The protagonist is Ryôta, who's kind of a mess. He used to be a novelist, publishing his first book to critical acclaim, but didn't manage to follow up. He's now a private investigator, and not an honorable one: when he gets the goods on a cheating wife, he and his partner offer to keep the news from their client, her husband, for a price. Sleazy!

He's also divorced, with a cute son. And due to a nasty gambling habit, he's behind on his child support payments.

(Did you know that in Japan, they bet on bicycle races? Neither did I. But don't worry, Ryôta also buys lottery tickets, a more American tax on irrational innumeracy.)

There's also a meddling (but very sweet and funny) mother. And an impending typhoon.

It's a pretty good movie to remind us of a couple things: first: Japan is wonderfully weird. But second: not that weird; everyone here operates with emotions and motivations and foibles that are instantly recognizable to any red-blooded American. That's sort of comforting in these "diverse" times.

The Price We Pay

What Broke American Health Care--and How to Fix It

[Amazon Link]

I was tempted into getting this book via the author's appearance on Russ Roberts' EconTalk podcast back in Februrary. (I would have gotten to it before now, except for the Portsmouth Public Library's extended Covid-19 shutdown.)

Marty Makary, a doctor affiliated with Johns Hopkins, describes various ways that "we" (as taxpayers, health insurance customers, and/or patients) are being gouged by the health care system.

  • Some hospitals have "list prices" for their services that are stratospherically higher than normal; not only do they gouge, they go after slow-payers aggressively with collection agencies and garnishments.
  • "Health Fairs" that are setups to steer unwary attendees toward expensive and unnecessary services.
  • Surprise billing for participants in your care who are "out-of-network".
  • Ground and air ambulance services are notorious overchargers.
  • Some OB-GYNs aggressively seek out women in labor and persuade them to get unnecessary (but lucrative) cesareans.
  • Doctors (through greed or ignorance) gravitate toward more expensive procedures, out of whack with prevailing practices in their fields.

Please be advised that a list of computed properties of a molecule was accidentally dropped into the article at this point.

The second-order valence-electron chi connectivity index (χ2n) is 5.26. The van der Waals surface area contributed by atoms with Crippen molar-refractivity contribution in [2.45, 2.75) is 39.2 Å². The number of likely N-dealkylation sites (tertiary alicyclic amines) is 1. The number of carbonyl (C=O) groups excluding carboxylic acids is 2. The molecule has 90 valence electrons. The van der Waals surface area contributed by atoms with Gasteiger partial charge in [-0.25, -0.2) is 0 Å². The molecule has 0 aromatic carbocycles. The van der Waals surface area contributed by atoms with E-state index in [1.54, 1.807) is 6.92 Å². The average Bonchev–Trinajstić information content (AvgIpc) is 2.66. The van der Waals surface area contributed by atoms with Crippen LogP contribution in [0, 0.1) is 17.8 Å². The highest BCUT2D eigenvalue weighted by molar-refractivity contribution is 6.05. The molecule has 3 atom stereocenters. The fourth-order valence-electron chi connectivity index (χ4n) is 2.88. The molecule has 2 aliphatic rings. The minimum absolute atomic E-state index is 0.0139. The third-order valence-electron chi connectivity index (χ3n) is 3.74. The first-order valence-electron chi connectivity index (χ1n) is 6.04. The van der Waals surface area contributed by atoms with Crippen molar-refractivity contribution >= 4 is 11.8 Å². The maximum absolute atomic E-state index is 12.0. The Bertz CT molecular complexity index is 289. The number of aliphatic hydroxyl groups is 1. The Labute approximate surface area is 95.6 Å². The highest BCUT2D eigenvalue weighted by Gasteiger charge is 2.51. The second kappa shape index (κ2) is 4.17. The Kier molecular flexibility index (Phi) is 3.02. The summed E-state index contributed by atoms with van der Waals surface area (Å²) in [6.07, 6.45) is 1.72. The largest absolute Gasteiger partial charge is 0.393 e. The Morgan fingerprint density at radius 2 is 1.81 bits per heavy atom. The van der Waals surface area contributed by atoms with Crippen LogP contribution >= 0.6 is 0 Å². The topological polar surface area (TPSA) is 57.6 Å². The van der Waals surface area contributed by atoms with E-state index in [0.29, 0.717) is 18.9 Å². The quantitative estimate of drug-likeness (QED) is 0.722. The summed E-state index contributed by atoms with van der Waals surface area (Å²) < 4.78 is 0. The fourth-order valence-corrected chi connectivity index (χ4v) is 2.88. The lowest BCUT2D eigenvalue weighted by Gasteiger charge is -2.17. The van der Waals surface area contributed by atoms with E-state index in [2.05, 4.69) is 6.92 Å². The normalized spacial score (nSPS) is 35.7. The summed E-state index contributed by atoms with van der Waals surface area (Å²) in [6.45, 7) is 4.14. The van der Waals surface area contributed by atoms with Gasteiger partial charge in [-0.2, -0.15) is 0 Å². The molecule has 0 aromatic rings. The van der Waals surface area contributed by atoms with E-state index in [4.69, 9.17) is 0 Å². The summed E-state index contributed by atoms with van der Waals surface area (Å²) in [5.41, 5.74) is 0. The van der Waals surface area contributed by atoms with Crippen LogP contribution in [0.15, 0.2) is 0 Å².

• Doctors overprescribe, especially opioids. Probably that's less of a problem these days. But Makary admits do doing it himself, out of ignorance.
  • Middlemen, like pharmacy benefit managers (PBMs) and "group purchasing organizations" (GPOs) can skim, and sometimes a lot more than "skim".

And I got tired of typing, so I'll stop there.

Makary's style is informal, first person, often reporting in detail about his research interviews ("I landed at the Omaha airport and immediately saw a big Omaha Steaks shop in the airport terminal.") Hence, the book is largely anecdotal. That has pluses and minuses. Plus: the stories are grabby and rage-inducing. Minus: there's not a lot of quantitative data. For example, he (sensibly) thinks kickbacks from pharmaceutical manufacturers to PBMs should be banned; but how much would that save? Big problem, medium, or tiny?

Markary is also kind of weak (imho) on the promise made in his subtitle: how to fix it. The basic problem (to which he alludes over and over) is that health care doesn't work like a market. To a first approximation, the reason is pretty simple: someone else is paying, not the consumer. Consumers are insulated from the gory details, and so why should they care about the vast sums flying around that they never see?

Of course, they're paying. Sort of. Through paycheck deductions, mostly. But they have little control over that.

But Markary doesn't go so far as to advocate radical free-market reforms. And I don't think he even touches the over-regulation and over-licensing in the field.

My deep thought about why market reforms aren't coming to health care: we don't want them.

Markets are wondrous mechanisms, but there's one nasty fact: they will provide some things you can't afford.

We don't worry about that in most areas. Can't afford filet mignon? Fine, I'll grab the sirloin on sale. Can't get a Tesla? Honda Civic, baby. No problem.

But with health care, we want the best. We are entitled to the best. And if we can't have the best, then our inner egalitarian takes over: if I can't have it, then nobody else should have it either.

That's ugly, but very understandable. And that's why we can't have nice things.

ADDED slightly later: Markary blames doctor overprescription for the increase in opioid overdose deaths. I don't buy that. See, for example here.

Last Modified 2020-07-08 10:57 AM EDT


A Mini-Fisking

The Google LFOD News Alert rang for this piece at a site called "GoLocalProv", by which they mean Providence, Rhode Island. It's a (very long) column by (apparently) a regular columnist, Robert Whitcomb.

I was sufficiently irritated to break out the old fisking template. I am reproducing the relevant section of Bob's op-ed here, on the (appropriate) left, with a lovely #EEFFFF background color; my comments are on the right.

Bob (I call him Bob) gets right into it after a few literary quotes that bear little relevance to this topic:

As it turns out, many perhaps most, of those fireworks that have ruined life recently for many people in Providence, Boston and other New England cities […]

Wait a minute. Fireworks ruined life for many people?